4. 4. Our proposed model • Evidence-based • More possibilities for informing designs • Easy to use 6
  5. 5. Our proposed model • Evidence-based • More possibilities for informing designs • Easy to use • Uses for model: - Case analysis for target group research - Concept Analysis for discovering strenghts and weaknesses in concepts - Decisional Accountability 7
  6. 6. Method • literature search • refining draft versions through co-design sessions • first tool: workshop • interviews • observations • questionnaire 8
  7. 7. Results from literature and co-design sessions 1) Model must distinguish between two modes of behavior: automatic (habits, impulses) and controlled 3) Controlled behavior is best explained by insights from control theory 3) Many processes threaten behavior change 5) We’re social animals 9
  8. 8. Results from literature 1. Dual process theory • Automatic behavior • Controlled behavior ! Blue layer 10 CUE Changed Behavior Original Behavior No change in Behavior Goal achieved: Self-Monitoring Perception of own behaviour Comparison of goal and behaviour Discrepancy? fitting capability, motivation opportunity Attempting new behaviour Disengagement from goal Goal (want to / ought to) no no yes yes
  9. 9. 2. Controlled behavior is best explained by insights from control theory - self-regulatory cycle ! Blue layer Results from literature 11 Changed Behavior Goal achieved: Self-Monitoring Perception of own behaviour Comparison of goal and behaviour Discrepancy? fitting capability, motivation opportunity Attempting new behaviour Disengagement from goal Goal (want to / ought to) no no yes yes
  10. 10. 3. Many processes threaten behavior change ! Red layer ■ Resistance ■ Biases, white lies ■ Threats to motivation (e.g. frustration) ■ Cognitive dissonance reduction strategies ■ Etcetera... 12 Competing / Conflicting Goals Resistance Reactance and scepsis Cognitive dissonance reduction, competing norms Frustration, motivation declineCompeting / conflicting behaviours, habits Biases, White lies Lack of relevant information Changed Behavior Goal achieved: Self-Monitoring Perception of own behaviour Comparison of goal and behaviour Discrepancy? fitting capability, motivation opportunity Attempting new behaviour Disengagement from goal Goal (want to / ought to) no no yes yes Results from literature
  11. 11. 4. We’re social animals ! Green layer ■ Social comparison ■ Social norms ■ Peer pressure ■ Social commitment ■ Cooperation and shared goals ■ Social inhibition, social validation 13 Social Norms Peer Pressure, SocialValidation Social Commitment Cooperation, shared goals Social Comparison Social Inhibition CUE Changed Behavior Original Behavior No change in Behavior Goal achieved: Self-Monitoring Perception of own behaviour Comparison of goal and behaviour Discrepancy? fitting capability, motivation opportunity Attempting new behaviour Disengagement from goal Goal (want to / ought to) no no yes yes Results from literature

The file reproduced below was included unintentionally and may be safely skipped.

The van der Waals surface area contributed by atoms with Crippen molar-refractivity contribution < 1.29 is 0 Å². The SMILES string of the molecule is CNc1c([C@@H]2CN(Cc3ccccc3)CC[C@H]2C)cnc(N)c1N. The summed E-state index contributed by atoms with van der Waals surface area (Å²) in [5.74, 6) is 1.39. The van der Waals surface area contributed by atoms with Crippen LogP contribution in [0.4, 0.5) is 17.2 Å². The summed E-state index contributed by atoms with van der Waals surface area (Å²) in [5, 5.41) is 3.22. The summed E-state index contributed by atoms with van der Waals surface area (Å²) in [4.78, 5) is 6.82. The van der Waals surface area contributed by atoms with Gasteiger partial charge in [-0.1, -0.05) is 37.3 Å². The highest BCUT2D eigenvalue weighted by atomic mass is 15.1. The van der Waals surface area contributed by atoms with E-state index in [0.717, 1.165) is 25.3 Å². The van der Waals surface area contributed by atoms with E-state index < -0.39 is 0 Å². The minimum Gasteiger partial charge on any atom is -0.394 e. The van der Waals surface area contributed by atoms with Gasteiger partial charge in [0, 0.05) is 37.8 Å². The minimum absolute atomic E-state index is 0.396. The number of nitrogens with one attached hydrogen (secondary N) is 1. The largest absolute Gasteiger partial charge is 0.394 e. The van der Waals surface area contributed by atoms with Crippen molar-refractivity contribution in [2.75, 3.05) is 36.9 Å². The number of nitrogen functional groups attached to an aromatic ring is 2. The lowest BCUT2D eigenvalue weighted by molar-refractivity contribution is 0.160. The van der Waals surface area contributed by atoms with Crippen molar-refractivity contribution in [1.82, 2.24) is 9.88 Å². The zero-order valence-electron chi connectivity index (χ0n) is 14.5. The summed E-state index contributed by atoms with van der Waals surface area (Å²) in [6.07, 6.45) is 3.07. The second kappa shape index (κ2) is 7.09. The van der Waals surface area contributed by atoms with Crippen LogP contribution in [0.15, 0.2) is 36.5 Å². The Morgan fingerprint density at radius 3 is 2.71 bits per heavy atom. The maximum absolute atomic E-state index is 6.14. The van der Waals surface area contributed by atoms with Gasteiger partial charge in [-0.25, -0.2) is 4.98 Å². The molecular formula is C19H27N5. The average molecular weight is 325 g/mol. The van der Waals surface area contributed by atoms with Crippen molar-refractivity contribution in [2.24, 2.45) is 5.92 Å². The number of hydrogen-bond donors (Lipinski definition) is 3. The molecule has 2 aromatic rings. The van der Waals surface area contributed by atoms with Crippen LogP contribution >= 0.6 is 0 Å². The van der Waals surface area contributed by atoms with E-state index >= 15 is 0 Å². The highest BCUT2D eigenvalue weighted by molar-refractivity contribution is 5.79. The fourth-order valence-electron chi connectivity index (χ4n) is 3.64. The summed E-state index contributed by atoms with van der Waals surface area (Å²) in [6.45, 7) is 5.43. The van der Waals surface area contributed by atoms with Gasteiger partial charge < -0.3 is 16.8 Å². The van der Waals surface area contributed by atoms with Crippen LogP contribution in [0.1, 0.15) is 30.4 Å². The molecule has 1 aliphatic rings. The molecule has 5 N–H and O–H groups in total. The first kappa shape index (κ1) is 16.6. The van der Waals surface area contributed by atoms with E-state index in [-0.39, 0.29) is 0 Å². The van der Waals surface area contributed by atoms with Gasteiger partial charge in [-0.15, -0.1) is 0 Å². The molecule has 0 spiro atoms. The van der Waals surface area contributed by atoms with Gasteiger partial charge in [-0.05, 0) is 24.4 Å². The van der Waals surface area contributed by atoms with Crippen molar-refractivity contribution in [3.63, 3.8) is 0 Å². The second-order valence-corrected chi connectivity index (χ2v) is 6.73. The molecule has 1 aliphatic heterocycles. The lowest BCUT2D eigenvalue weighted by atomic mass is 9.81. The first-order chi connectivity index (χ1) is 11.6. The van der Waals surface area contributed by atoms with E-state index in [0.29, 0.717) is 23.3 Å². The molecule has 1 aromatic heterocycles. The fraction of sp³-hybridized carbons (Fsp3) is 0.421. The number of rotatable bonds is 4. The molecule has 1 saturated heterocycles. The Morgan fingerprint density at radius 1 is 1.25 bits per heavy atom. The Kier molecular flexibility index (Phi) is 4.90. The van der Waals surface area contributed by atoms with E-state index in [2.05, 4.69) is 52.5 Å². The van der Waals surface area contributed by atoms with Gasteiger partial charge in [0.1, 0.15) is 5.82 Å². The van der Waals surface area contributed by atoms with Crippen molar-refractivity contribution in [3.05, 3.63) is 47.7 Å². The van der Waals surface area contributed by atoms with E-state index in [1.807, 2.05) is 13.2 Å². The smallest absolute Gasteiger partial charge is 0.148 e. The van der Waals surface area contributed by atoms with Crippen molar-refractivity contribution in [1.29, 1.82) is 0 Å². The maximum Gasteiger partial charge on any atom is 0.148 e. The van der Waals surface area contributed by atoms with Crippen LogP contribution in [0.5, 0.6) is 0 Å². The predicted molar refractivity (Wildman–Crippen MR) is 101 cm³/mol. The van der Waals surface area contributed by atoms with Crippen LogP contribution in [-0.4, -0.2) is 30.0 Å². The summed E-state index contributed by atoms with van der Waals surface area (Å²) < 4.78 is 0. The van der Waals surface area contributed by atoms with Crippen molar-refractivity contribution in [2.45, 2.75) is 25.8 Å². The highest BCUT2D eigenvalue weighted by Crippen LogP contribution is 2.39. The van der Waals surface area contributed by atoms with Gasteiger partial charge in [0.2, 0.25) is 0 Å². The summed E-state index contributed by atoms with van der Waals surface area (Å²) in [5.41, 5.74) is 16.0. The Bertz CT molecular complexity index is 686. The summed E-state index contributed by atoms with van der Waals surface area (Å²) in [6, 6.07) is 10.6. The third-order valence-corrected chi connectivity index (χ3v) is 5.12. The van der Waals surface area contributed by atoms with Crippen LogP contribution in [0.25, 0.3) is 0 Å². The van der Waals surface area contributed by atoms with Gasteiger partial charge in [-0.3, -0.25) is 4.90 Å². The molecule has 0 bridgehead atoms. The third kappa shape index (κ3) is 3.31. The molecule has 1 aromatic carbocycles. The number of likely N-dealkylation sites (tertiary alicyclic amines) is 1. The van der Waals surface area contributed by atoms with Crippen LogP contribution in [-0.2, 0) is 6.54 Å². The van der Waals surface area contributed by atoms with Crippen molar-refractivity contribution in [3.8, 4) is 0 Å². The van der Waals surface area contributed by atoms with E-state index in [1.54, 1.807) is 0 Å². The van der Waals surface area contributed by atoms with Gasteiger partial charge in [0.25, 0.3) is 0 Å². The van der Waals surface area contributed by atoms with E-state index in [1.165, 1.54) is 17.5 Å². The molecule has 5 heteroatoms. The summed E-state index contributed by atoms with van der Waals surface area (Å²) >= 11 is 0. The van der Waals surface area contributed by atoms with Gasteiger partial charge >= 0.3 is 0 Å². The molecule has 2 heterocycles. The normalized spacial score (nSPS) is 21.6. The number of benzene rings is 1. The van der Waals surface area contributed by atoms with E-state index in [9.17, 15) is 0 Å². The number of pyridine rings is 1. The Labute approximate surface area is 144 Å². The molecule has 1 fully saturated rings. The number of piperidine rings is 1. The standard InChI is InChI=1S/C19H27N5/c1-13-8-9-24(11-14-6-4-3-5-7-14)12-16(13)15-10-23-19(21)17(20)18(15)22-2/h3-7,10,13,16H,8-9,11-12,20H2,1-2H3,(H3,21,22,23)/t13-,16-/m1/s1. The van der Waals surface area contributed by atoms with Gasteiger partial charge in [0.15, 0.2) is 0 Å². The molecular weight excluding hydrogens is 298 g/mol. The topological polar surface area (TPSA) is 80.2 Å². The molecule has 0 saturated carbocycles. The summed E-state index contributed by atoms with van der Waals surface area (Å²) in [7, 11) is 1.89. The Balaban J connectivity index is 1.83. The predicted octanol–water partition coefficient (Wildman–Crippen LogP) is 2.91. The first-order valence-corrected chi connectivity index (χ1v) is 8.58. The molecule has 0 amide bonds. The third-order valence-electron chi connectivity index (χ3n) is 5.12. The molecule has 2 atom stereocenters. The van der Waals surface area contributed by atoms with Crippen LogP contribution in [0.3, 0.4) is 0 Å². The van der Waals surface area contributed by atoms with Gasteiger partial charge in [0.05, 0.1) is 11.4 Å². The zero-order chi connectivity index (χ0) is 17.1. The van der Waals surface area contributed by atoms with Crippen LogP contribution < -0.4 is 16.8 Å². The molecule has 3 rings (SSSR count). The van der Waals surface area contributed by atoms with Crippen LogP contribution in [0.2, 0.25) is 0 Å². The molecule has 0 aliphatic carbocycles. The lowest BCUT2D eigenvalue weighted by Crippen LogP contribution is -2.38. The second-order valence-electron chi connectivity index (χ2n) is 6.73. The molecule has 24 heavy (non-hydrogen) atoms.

12. 12. Black layer ■ Interventions in controlled behavior ■ norm communication, feedback, action planning, involving social factors 14 +! feasible steps Action planning ! ! ! Reporting Performance Feedback Norm / Goal Setting Targets by communicating norms and goals Involving Social Factors Intervening in reflective/controlled behavior Social Norms Peer Pressure, SocialValidation Social Commitment Cooperation, shared goals Social Comparison Social Inhibition Competing / Conflicting Goals Resistance Reactance and scepsis Cognitive dissonance reduction, competing norms Frustration, motivation declineCompeting / conflicting behaviours, habits Biases, White lies Lack of relevant information Self-Monitoring Perception of own behaviour Comparison of goal and behaviour Discrepancy? fitting capability, motivation opportunity Attempting new behaviour Disengagement from goal Goal (want to / ought to) no no yes yes Changed Behavior Original Behavior No change in Behavior Goal achieved: